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Deconstructing Walter Benjamin

  Miklos Legrady

 


Miklos Legrady, cultural revolution, acrylic on canvas, 2005

18" x 24" - 45.72cm x 60.96cm

I’m going to hurt your feelings and it’s going to upset you, but Walter Benjamin did not say what you think he said, nor what they said about him, nor what we learned in school. It is hard to believe we held illusions as articles of faith for decades, but then think of medieval monks in flea-ridden cassocks who counted angels dancing on the head of a pin. We’re not that far ahead; we also hold political beliefs that look plausible at the moment but seriously need corrections on the basis of fact. 

At the core of Benjamin’s argument is that which withers in the age of mechanical reproduction is the aura of the work of art. He’s wrong in that books are made by mechanical reproduction yet stories and authors retain their aura as much as any work of art. Munch's The Scream is known from reproduction yet remains haunting, as haunting as any Raven perched upon a bust of Pallas just above my chamber door. Without its aura, an image is illustration, not art. Benjamin's error comes from a materialism which says that the only meaning of art lies in an accurate rendition of reality, the essence of art is pictorial reproduction.

Some find Benjamin complex and difficult; there’s reason for that but not what we'd expect. When we read something that contradicts our expectations, we generally skip that sentence; here we eventually find ourselves with shreds and hanging chads. The difficulty in reading Benjamin is not intellectual comprehension; it is in matching what we read to what he’s supposed to have said: we must censor the text to meet our expectations. Many of us stop reading when unable to reconcile such contradictions between fact and fiction, and so we leave Benjamin behind as "difficult." It is near impossible to interpret Benjamin according to the mythology woven in his name.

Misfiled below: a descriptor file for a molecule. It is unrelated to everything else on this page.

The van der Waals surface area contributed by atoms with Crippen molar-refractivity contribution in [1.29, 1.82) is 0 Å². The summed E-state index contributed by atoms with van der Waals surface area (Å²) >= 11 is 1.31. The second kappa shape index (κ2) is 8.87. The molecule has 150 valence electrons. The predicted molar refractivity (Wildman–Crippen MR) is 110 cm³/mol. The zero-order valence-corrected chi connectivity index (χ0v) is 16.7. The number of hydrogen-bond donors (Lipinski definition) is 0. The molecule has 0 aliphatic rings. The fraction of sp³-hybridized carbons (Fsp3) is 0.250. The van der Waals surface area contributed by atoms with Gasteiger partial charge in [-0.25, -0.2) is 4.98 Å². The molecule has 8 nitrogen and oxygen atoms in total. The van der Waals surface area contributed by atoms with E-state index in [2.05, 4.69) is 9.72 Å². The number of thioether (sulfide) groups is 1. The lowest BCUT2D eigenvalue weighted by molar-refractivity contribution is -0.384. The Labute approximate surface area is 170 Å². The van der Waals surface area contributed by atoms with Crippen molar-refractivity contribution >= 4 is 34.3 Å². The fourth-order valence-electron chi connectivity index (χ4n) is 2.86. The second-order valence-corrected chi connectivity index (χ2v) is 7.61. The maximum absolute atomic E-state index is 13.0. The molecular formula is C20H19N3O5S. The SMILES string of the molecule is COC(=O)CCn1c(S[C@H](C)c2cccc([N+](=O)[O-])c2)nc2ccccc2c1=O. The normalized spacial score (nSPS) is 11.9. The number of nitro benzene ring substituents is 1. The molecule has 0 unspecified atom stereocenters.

Walter Benjamin has been praised as an early Marshall McLuhan, a social scientist able to discern the cultural effects of media. Yet on reading the text we find a political message that strays from the truth and then ignores it. Where we thought “The Work Of Art in the Age of Mechanical Reproduction” was research similar to today's academic scholarship, it is in fact Marxist propaganda. History reminds us that Marxists saw truth and accuracy as useful when convenient; we cannot read Benjamin innocently when the work has political priorities.  

Walter Benjamin's thesis insists that all we can ask of art is to reproduce reality. He writes that authorship, creativity, and aesthetics are outmoded Fascist concepts, and the only valid art is that made by the working class for political use. Benjamin is himself writing propaganda without concern for accuracy. He shares flawed assumptions, fact and fiction twisted to fit political theory; the reductions, contradictions, and leaps of faith are obvious.

Benjamin rejected aesthetics whereas science shows that beauty and its complex differentiations are crucial for mental health. In the 1970s Abraham Moles and Frieder Nake analyzed links between beauty, information processing, and information theory. Physicist Paul Dirac said that if one works at getting beauty in one's equations, and if one has a really sound insight, one is on a sure line of progress. Denis Dutton was a philosophy professor and the editor of Arts & Letters Daily. In his book and Ted Talk called The Art Instinct, he suggested that humans are hard-wired to seek beauty. “There is evidence that perceptions of beauty are evolutionarily determined, that things, aspects of people and landscapes considered beautiful are typically found in situations likely to give enhanced survival of the perceiving human's genes.”

One Communist writer who later left the party in disillusionment was Arthur Koestler. In The God That Failed and The Invisible Writing he described the logical contradictions and resulting sacrificium intellectus that Communist writers suffered. The resulting emotional damage may well explain Benjamin's catastrophic failure of morale and his subsequent suicide in a moment of crisis.  

Arthur Koestler wrote of Benjamin's death in France during the 1940s in The Invisible Writing. “Just before we left, I ran into an old friend, the German writer Walter Benjamin. He was making preparations for his own escape to England. He has thirty tablets of a morphia-compound, which he intended to swallow if caught: he said they were enough to kill a horse, and gave me half the tablets, just in case. The day after the final refusal of my visa, I learned that Walter Benjamin, having managed to cross the Pyrenees, had been arrested on the Spanish side, and threatened with being sent back to France the next morning. The next morning the Spanish gendarmes had changed their mind, but by that time Benjamin had swallowed his remaining half of the pills and was dead.” 


Miklos Legrady         
legrady@me.com     

Published April 4, 2017.